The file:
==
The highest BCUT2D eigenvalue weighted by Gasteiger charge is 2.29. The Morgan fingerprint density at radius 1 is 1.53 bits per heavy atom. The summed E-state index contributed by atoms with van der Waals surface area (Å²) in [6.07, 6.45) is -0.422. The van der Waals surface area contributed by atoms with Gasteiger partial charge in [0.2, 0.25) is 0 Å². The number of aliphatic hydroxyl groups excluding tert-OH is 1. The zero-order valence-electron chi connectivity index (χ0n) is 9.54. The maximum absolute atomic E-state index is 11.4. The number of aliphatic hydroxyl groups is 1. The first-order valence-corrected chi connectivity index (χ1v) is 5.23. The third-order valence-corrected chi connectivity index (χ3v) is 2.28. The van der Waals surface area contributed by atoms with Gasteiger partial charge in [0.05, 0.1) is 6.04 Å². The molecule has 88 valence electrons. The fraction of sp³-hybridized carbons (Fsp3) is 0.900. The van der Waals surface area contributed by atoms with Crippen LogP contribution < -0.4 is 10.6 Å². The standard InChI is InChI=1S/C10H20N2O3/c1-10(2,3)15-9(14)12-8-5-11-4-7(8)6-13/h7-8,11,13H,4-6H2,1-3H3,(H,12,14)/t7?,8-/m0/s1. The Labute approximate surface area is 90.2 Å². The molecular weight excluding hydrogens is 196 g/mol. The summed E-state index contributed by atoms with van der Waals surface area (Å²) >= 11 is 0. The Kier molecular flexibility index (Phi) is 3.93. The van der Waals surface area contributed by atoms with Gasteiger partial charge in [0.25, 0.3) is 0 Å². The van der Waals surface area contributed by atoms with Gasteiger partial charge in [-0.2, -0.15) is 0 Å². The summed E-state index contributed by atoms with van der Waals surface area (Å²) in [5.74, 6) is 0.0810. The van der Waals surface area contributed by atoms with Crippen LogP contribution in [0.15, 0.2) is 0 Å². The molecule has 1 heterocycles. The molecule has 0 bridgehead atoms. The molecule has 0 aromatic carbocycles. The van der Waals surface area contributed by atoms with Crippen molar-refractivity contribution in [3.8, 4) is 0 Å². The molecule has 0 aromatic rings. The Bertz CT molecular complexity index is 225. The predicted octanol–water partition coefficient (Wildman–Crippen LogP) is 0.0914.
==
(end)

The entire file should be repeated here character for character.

The highest BCUT2D eigenvalue weighted by Gasteiger charge is 2.29. The Morgan fingerprint density at radius 1 is 1.53 bits per heavy atom. The summed E-state index contributed by atoms with van der Waals surface area (Å²) in [6.07, 6.45) is -0.422. The van der Waals surface area contributed by atoms with Gasteiger partial charge in [0.2, 0.25) is 0 Å². The number of aliphatic hydroxyl groups excluding tert-OH is 1. The zero-order valence-electron chi connectivity index (χ0n) is 9.54. The maximum absolute atomic E-state index is 11.4. The number of aliphatic hydroxyl groups is 1. The first-order valence-corrected chi connectivity index (χ1v) is 5.23. The third-order valence-corrected chi connectivity index (χ3v) is 2.28. The van der Waals surface area contributed by atoms with Gasteiger partial charge in [0.05, 0.1) is 6.04 Å². The molecule has 88 valence electrons. The fraction of sp³-hybridized carbons (Fsp3) is 0.900. The van der Waals surface area contributed by atoms with Crippen LogP contribution < -0.4 is 10.6 Å². The standard InChI is InChI=1S/C10H20N2O3/c1-10(2,3)15-9(14)12-8-5-11-4-7(8)6-13/h7-8,11,13H,4-6H2,1-3H3,(H,12,14)/t7?,8-/m0/s1. The Labute approximate surface area is 90.2 Å². The molecular weight excluding hydrogens is 196 g/mol. The summed E-state index contributed by atoms with van der Waals surface area (Å²) >= 11 is 0. The Kier molecular flexibility index (Phi) is 3.93. The van der Waals surface area contributed by atoms with Gasteiger partial charge in [0.25, 0.3) is 0 Å². The van der Waals surface area contributed by atoms with Gasteiger partial charge in [-0.2, -0.15) is 0 Å². The summed E-state index contributed by atoms with van der Waals surface area (Å²) in [5.74, 6) is 0.0810. The van der Waals surface area contributed by atoms with Crippen LogP contribution in [0.15, 0.2) is 0 Å². The molecule has 1 heterocycles. The molecule has 0 bridgehead atoms. The molecule has 0 aromatic carbocycles. The van der Waals surface area contributed by atoms with Crippen molar-refractivity contribution in [3.8, 4) is 0 Å². The molecule has 0 aromatic rings. The Bertz CT molecular complexity index is 225. The predicted octanol–water partition coefficient (Wildman–Crippen LogP) is 0.0914.